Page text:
Artist, cartoonist, and illustrator Jean Giraud (1938-2012) is widely recognized as a revolutionary figure in comics, and one of the most influential French contributors to the emergence of comics for an adult audience. Giraud became most well-known under the pseudonym Mobius, which he adopted at the age of 20. His famous sci-fi comics include “Arzach” and “The Airtight Garage of Jerry Cornelius,” and his signature colorful, psychedelic, oft surreal style won over collaborators in other media as well. Moebius was collaborating with filmmaker Alejandro Jodorowsky on his adaptation of sci-fi film “Dune,” although that visionary project was never produced. Other artists who cite Moebius as a major influence include manga author and anime filmmaker Hiyao Miyazaki, cyberpunk author William Gibson, Italian filmmaker Federico Fellini, and Brazilian author Paulo Coelho.
“Blueberry” was one of Moebius’s earlier comics, a Western series created with a Belgian scriptwriter. Although this work showcases a more traditional comic style, not yet evolved into Moebius’s own unique and influential aesthetic, we can see the beginnings of the artist’s attention to composition, perspective, and linework. “Blueberry” was wildly popular in France in the 1960s.
But this is the kind of drawing that most people think of when they think Moebius: this incredible landscape made up of tiny- line and dot texture, detail in every centimeter of the drawing, soft but psychedelic colors, and a sense of wild imagination which permeates every panel.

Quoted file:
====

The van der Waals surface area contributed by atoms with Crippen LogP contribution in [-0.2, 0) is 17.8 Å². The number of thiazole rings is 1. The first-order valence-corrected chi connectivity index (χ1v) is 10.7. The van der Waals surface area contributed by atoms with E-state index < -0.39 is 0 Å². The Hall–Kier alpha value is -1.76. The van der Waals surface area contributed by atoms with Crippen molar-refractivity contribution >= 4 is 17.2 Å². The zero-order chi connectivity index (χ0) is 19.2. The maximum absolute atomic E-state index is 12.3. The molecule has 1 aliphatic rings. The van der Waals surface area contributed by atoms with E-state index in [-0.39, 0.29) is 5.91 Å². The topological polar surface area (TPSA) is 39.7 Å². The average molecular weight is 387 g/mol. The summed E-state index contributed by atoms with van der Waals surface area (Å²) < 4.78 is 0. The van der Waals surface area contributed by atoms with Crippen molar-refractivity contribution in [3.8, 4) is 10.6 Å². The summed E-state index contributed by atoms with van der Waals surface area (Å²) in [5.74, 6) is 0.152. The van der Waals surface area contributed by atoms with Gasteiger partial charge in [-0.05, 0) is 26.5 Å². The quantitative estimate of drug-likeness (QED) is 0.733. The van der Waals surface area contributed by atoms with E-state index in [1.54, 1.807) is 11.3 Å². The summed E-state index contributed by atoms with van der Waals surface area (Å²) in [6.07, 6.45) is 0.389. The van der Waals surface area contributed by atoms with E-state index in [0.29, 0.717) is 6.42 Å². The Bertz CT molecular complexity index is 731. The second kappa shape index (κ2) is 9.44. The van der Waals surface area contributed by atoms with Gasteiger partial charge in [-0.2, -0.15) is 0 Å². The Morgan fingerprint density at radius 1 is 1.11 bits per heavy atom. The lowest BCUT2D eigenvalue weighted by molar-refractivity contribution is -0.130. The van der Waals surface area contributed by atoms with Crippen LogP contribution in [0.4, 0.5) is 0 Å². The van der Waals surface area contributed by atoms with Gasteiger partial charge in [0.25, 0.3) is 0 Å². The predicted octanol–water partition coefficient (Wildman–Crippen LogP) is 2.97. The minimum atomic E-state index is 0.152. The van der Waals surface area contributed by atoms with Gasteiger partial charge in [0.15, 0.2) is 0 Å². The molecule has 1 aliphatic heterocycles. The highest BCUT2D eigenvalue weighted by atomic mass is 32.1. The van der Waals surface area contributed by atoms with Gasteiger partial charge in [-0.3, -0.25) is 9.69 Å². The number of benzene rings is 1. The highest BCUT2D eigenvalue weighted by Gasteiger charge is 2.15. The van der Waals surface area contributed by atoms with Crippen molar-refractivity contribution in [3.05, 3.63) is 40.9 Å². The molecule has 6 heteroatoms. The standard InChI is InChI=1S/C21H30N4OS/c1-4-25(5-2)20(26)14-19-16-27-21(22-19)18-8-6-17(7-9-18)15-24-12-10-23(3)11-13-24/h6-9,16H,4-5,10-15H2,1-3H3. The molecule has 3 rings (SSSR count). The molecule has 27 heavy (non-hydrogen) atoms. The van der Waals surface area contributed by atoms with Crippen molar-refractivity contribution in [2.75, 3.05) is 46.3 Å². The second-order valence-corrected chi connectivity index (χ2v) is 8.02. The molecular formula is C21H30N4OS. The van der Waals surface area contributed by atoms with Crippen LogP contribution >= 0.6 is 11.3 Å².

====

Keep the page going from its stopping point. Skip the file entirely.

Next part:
On the need to keep finding creative inspiration in his work, Moebius said, “It’s a great pleasure, pleasure and suffering at the same time.”
Whether coming from a place of creative pleasure or suffering, Moebius’s signature imaginative details are most definitely a gift to the viewer. They especially pop in these black and white drawings; devoid of color, one is able to focus on the lines themselves. We get lost in the infinite shapes between the objects in each drawing, finding new figures, faces, and creatures upon each viewing, and the process is endlessly enjoyable.
Each of Moebius’s drawings stand alone as strong pieces in their own right; their compositions, linework, colors, and strikingly imaginative subjects allow them to thrive as unique pieces rather than as panels in a comic.
There is a pure joy in Moebius’s work which is especially prominent in these even wilder pieces: psychedelia, surrealism, and pop culture mix with sci-fi in these scenes, and they seem to come from a place of effortless and endless creativity.
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